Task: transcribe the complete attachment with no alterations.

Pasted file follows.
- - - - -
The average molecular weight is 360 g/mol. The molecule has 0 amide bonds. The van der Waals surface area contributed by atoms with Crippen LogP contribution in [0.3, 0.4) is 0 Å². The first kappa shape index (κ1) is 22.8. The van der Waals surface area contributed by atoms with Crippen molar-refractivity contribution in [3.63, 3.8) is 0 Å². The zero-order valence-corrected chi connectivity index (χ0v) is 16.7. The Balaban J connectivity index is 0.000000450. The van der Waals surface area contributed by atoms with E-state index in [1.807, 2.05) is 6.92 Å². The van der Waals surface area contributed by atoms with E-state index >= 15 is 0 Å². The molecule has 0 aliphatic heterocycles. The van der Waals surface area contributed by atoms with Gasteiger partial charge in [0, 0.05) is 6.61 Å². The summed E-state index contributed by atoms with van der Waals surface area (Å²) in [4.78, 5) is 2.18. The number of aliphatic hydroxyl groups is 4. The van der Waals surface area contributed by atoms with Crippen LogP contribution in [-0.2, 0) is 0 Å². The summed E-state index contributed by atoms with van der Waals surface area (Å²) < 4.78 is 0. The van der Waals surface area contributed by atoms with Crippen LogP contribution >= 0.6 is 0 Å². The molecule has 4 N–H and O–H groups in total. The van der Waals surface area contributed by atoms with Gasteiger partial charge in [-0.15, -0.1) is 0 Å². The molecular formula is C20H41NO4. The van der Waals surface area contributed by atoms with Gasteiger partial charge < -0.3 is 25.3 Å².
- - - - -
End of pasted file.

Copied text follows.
The average molecular weight is 360 g/mol. The molecule has 0 amide bonds. The van der Waals surface area contributed by atoms with Crippen LogP contribution in [0.3, 0.4) is 0 Å². The first kappa shape index (κ1) is 22.8. The van der Waals surface area contributed by atoms with Crippen molar-refractivity contribution in [3.63, 3.8) is 0 Å². The zero-order valence-corrected chi connectivity index (χ0v) is 16.7. The Balaban J connectivity index is 0.000000450. The van der Waals surface area contributed by atoms with E-state index in [1.807, 2.05) is 6.92 Å². The van der Waals surface area contributed by atoms with E-state index >= 15 is 0 Å². The molecule has 0 aliphatic heterocycles. The van der Waals surface area contributed by atoms with Gasteiger partial charge in [0, 0.05) is 6.61 Å². The summed E-state index contributed by atoms with van der Waals surface area (Å²) in [4.78, 5) is 2.18. The number of aliphatic hydroxyl groups is 4. The van der Waals surface area contributed by atoms with Crippen LogP contribution in [-0.2, 0) is 0 Å². The summed E-state index contributed by atoms with van der Waals surface area (Å²) < 4.78 is 0. The van der Waals surface area contributed by atoms with Crippen LogP contribution >= 0.6 is 0 Å². The molecule has 4 N–H and O–H groups in total. The van der Waals surface area contributed by atoms with Gasteiger partial charge in [-0.15, -0.1) is 0 Å². The molecular formula is C20H41NO4. The van der Waals surface area contributed by atoms with Gasteiger partial charge < -0.3 is 25.3 Å².